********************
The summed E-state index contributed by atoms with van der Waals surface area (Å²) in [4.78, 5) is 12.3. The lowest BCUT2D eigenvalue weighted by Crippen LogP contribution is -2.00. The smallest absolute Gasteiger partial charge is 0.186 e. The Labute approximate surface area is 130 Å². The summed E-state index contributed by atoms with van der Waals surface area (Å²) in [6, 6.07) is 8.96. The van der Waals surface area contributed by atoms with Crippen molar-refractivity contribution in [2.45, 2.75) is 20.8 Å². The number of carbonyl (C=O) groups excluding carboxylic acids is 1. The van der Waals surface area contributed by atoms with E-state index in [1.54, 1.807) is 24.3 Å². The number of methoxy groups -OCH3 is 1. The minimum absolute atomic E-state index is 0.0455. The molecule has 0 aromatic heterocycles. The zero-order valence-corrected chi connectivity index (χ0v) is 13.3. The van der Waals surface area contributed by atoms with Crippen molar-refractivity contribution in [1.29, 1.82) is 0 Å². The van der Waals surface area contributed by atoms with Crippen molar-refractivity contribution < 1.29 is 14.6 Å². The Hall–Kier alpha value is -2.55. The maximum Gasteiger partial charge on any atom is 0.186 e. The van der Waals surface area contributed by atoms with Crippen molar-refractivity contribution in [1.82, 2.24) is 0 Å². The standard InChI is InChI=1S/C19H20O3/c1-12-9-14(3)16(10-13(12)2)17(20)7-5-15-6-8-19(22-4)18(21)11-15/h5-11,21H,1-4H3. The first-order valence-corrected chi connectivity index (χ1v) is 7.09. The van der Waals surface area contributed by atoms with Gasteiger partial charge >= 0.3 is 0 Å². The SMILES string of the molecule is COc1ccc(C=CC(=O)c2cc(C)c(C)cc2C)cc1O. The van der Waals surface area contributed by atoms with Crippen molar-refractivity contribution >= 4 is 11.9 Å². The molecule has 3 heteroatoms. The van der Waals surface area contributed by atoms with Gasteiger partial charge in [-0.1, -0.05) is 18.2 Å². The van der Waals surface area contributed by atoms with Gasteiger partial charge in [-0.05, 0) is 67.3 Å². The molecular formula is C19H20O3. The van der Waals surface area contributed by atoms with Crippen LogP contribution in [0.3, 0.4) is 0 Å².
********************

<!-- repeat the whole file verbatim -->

The summed E-state index contributed by atoms with van der Waals surface area (Å²) in [4.78, 5) is 12.3. The lowest BCUT2D eigenvalue weighted by Crippen LogP contribution is -2.00. The smallest absolute Gasteiger partial charge is 0.186 e. The Labute approximate surface area is 130 Å². The summed E-state index contributed by atoms with van der Waals surface area (Å²) in [6, 6.07) is 8.96. The van der Waals surface area contributed by atoms with Crippen molar-refractivity contribution in [2.45, 2.75) is 20.8 Å². The number of carbonyl (C=O) groups excluding carboxylic acids is 1. The van der Waals surface area contributed by atoms with E-state index in [1.54, 1.807) is 24.3 Å². The number of methoxy groups -OCH3 is 1. The minimum absolute atomic E-state index is 0.0455. The molecule has 0 aromatic heterocycles. The zero-order valence-corrected chi connectivity index (χ0v) is 13.3. The van der Waals surface area contributed by atoms with Crippen molar-refractivity contribution in [1.29, 1.82) is 0 Å². The van der Waals surface area contributed by atoms with Crippen molar-refractivity contribution < 1.29 is 14.6 Å². The Hall–Kier alpha value is -2.55. The maximum Gasteiger partial charge on any atom is 0.186 e. The van der Waals surface area contributed by atoms with Crippen molar-refractivity contribution in [1.82, 2.24) is 0 Å². The standard InChI is InChI=1S/C19H20O3/c1-12-9-14(3)16(10-13(12)2)17(20)7-5-15-6-8-19(22-4)18(21)11-15/h5-11,21H,1-4H3. The first-order valence-corrected chi connectivity index (χ1v) is 7.09. The van der Waals surface area contributed by atoms with Gasteiger partial charge >= 0.3 is 0 Å². The SMILES string of the molecule is COc1ccc(C=CC(=O)c2cc(C)c(C)cc2C)cc1O. The van der Waals surface area contributed by atoms with Crippen molar-refractivity contribution >= 4 is 11.9 Å². The molecule has 3 heteroatoms. The van der Waals surface area contributed by atoms with Gasteiger partial charge in [-0.1, -0.05) is 18.2 Å². The van der Waals surface area contributed by atoms with Gasteiger partial charge in [-0.05, 0) is 67.3 Å². The molecular formula is C19H20O3. The van der Waals surface area contributed by atoms with Crippen LogP contribution in [0.3, 0.4) is 0 Å².